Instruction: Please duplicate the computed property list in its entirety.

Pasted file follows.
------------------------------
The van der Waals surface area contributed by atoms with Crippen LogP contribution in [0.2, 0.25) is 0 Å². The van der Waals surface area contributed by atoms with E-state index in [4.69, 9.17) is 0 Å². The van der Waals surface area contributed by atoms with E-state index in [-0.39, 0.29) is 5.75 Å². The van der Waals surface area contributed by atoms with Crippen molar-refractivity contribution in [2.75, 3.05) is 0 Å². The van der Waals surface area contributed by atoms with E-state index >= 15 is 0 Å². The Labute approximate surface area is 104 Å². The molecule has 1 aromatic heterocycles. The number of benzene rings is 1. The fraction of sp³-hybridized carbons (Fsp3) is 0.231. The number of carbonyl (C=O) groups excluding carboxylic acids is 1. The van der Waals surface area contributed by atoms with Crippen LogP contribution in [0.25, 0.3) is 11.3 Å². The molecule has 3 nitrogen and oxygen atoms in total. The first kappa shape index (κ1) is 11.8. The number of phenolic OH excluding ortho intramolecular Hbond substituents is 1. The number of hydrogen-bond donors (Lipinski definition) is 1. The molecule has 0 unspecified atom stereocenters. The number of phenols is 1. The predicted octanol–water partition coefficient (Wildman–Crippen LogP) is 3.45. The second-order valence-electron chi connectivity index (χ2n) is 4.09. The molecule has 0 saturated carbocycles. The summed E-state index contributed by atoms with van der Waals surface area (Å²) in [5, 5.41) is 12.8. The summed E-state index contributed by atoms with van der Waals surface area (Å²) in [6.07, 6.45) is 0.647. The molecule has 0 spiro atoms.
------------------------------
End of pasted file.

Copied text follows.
The van der Waals surface area contributed by atoms with Crippen LogP contribution in [0.2, 0.25) is 0 Å². The van der Waals surface area contributed by atoms with E-state index in [4.69, 9.17) is 0 Å². The van der Waals surface area contributed by atoms with E-state index in [-0.39, 0.29) is 5.75 Å². The van der Waals surface area contributed by atoms with Crippen molar-refractivity contribution in [2.75, 3.05) is 0 Å². The van der Waals surface area contributed by atoms with E-state index >= 15 is 0 Å². The Labute approximate surface area is 104 Å². The molecule has 1 aromatic heterocycles. The number of benzene rings is 1. The fraction of sp³-hybridized carbons (Fsp3) is 0.231. The number of carbonyl (C=O) groups excluding carboxylic acids is 1. The van der Waals surface area contributed by atoms with Crippen LogP contribution in [0.25, 0.3) is 11.3 Å². The molecule has 3 nitrogen and oxygen atoms in total. The first kappa shape index (κ1) is 11.8. The number of phenolic OH excluding ortho intramolecular Hbond substituents is 1. The number of hydrogen-bond donors (Lipinski definition) is 1. The molecule has 0 unspecified atom stereocenters. The number of phenols is 1. The predicted octanol–water partition coefficient (Wildman–Crippen LogP) is 3.45. The second-order valence-electron chi connectivity index (χ2n) is 4.09. The molecule has 0 saturated carbocycles. The summed E-state index contributed by atoms with van der Waals surface area (Å²) in [5, 5.41) is 12.8. The summed E-state index contributed by atoms with van der Waals surface area (Å²) in [6.07, 6.45) is 0.647. The molecule has 0 spiro atoms.